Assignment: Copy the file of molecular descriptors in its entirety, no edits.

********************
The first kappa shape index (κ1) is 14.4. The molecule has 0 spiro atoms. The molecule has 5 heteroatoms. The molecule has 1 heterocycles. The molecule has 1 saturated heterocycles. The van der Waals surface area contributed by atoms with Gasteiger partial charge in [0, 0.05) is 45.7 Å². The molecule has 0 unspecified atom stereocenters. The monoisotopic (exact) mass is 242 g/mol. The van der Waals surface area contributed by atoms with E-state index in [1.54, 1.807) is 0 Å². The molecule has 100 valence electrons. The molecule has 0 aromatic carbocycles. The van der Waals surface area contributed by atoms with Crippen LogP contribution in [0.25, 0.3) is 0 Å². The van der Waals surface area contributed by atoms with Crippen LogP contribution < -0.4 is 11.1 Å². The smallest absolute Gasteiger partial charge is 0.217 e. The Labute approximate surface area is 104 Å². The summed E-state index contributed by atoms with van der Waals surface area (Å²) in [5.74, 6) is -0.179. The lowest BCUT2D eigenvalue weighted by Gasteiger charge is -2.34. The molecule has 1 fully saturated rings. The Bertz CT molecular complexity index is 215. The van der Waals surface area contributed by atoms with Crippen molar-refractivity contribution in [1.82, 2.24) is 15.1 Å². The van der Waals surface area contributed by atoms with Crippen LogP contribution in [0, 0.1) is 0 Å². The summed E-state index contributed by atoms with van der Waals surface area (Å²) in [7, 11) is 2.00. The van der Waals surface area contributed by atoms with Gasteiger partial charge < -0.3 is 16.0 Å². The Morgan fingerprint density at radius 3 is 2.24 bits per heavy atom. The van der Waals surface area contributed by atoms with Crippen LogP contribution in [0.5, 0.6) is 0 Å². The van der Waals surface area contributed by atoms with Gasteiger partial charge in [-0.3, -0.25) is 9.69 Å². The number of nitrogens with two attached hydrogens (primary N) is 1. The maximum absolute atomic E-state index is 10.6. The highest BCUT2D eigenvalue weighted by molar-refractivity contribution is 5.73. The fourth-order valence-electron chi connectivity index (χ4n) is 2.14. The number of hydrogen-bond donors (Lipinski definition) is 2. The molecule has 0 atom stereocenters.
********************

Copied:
The first kappa shape index (κ1) is 14.4. The molecule has 0 spiro atoms. The molecule has 5 heteroatoms. The molecule has 1 heterocycles. The molecule has 1 saturated heterocycles. The van der Waals surface area contributed by atoms with Gasteiger partial charge in [0, 0.05) is 45.7 Å². The molecule has 0 unspecified atom stereocenters. The monoisotopic (exact) mass is 242 g/mol. The van der Waals surface area contributed by atoms with E-state index in [1.54, 1.807) is 0 Å². The molecule has 100 valence electrons. The molecule has 0 aromatic carbocycles. The van der Waals surface area contributed by atoms with Crippen LogP contribution in [0.25, 0.3) is 0 Å². The van der Waals surface area contributed by atoms with Crippen LogP contribution < -0.4 is 11.1 Å². The smallest absolute Gasteiger partial charge is 0.217 e. The Labute approximate surface area is 104 Å². The summed E-state index contributed by atoms with van der Waals surface area (Å²) in [5.74, 6) is -0.179. The lowest BCUT2D eigenvalue weighted by Gasteiger charge is -2.34. The molecule has 1 fully saturated rings. The Bertz CT molecular complexity index is 215. The van der Waals surface area contributed by atoms with Crippen molar-refractivity contribution in [1.82, 2.24) is 15.1 Å². The van der Waals surface area contributed by atoms with Crippen LogP contribution in [0, 0.1) is 0 Å². The summed E-state index contributed by atoms with van der Waals surface area (Å²) in [7, 11) is 2.00. The van der Waals surface area contributed by atoms with Gasteiger partial charge < -0.3 is 16.0 Å². The Morgan fingerprint density at radius 3 is 2.24 bits per heavy atom. The van der Waals surface area contributed by atoms with Crippen LogP contribution in [0.5, 0.6) is 0 Å². The van der Waals surface area contributed by atoms with Gasteiger partial charge in [-0.3, -0.25) is 9.69 Å². The number of nitrogens with two attached hydrogens (primary N) is 1. The maximum absolute atomic E-state index is 10.6. The highest BCUT2D eigenvalue weighted by molar-refractivity contribution is 5.73. The fourth-order valence-electron chi connectivity index (χ4n) is 2.14. The number of hydrogen-bond donors (Lipinski definition) is 2. The molecule has 0 atom stereocenters.